the 750 rupees we paid to get in (about $25 - Indians pay about 33 cents). For me, it was nothing short of spectacular and easily the most beautiful building I have ever seen - neither pictures nor words do it justice. Unfortunately the fog which refused to clear until 11am destroyed my dreams of seeing it at sunrise, without thousands of other tourists hanging around, but what can you do? The Taj was built by Shah Jahan as a tomb for his second wife when she died. I can only hope that someone will build me a tomb half as grand when I die.
It’s also funny how you can’t even escape scams in the complex of the Taj; we had a gardener offer to take a photo of Merric and I together. We took him up on his offer and next thing we know we are being dragged all around the gardens for photos with ‘special views of the Taj Mahal’. Of course as soon as we were off on the expedition we knew he was going to want ‘something for his troubles’ but we couldn’t walk away because he had my camera in his dirty hands!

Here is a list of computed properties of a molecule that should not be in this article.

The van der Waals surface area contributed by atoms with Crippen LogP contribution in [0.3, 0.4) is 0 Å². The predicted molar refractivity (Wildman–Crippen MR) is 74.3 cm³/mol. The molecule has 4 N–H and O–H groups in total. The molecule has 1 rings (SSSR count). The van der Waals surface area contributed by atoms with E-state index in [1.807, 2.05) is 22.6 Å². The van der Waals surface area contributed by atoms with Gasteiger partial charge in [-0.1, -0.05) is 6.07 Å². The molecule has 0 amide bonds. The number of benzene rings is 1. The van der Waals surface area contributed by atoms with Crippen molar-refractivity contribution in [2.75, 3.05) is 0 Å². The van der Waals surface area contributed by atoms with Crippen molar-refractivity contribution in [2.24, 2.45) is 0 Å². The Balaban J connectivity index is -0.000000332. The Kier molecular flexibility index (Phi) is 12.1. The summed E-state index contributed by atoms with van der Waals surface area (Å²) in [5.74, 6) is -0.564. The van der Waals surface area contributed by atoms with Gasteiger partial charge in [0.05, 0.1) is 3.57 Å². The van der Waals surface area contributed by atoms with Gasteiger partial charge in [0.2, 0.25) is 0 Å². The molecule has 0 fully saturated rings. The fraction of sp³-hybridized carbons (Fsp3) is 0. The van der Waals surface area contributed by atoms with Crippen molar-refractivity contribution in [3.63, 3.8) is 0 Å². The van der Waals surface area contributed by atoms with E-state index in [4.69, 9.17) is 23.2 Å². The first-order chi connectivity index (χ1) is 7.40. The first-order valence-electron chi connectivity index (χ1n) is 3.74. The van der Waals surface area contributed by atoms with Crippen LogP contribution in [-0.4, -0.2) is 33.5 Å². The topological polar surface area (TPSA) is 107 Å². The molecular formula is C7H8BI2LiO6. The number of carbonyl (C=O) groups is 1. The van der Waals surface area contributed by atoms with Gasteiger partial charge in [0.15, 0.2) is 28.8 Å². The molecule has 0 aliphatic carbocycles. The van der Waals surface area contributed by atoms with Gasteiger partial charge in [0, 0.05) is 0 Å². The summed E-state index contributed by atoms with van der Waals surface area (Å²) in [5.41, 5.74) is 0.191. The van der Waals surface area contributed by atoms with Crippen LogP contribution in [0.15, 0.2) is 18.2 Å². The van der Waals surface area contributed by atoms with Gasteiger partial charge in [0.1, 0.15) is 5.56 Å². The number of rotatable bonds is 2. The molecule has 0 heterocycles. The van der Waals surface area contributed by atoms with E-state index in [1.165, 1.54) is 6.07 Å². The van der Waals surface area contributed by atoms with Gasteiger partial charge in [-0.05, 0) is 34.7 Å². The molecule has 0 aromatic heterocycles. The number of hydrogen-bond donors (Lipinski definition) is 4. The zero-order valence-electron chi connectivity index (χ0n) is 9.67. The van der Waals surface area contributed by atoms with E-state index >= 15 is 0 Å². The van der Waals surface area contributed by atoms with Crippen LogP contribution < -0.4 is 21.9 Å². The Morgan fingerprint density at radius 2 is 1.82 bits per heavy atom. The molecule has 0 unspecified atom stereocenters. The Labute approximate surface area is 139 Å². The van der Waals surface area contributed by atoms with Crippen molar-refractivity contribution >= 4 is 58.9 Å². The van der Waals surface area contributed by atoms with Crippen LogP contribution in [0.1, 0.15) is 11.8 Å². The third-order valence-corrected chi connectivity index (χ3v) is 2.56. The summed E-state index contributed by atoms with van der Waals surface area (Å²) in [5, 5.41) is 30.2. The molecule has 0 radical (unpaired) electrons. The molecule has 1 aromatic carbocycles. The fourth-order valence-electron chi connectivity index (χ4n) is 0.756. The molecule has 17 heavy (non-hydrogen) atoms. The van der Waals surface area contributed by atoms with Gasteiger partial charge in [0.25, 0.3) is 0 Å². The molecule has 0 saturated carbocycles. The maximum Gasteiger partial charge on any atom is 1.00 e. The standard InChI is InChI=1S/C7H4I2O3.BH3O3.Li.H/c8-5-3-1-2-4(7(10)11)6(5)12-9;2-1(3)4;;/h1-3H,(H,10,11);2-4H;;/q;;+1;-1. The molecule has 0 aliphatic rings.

Of course when he finishes he turns around and demands 500 rupees. We gave him 30.
Next stop is the state of Rajasthan, which is where we are now. We like it a lot and are having an awesome time (and spending too much money). We ended up getting a bus to Jaipur rather than a train even though it was longer because we are over trains being hours late.
Hope you are all well and had a better start to the New Year than we did! Miss you,
There are more photos below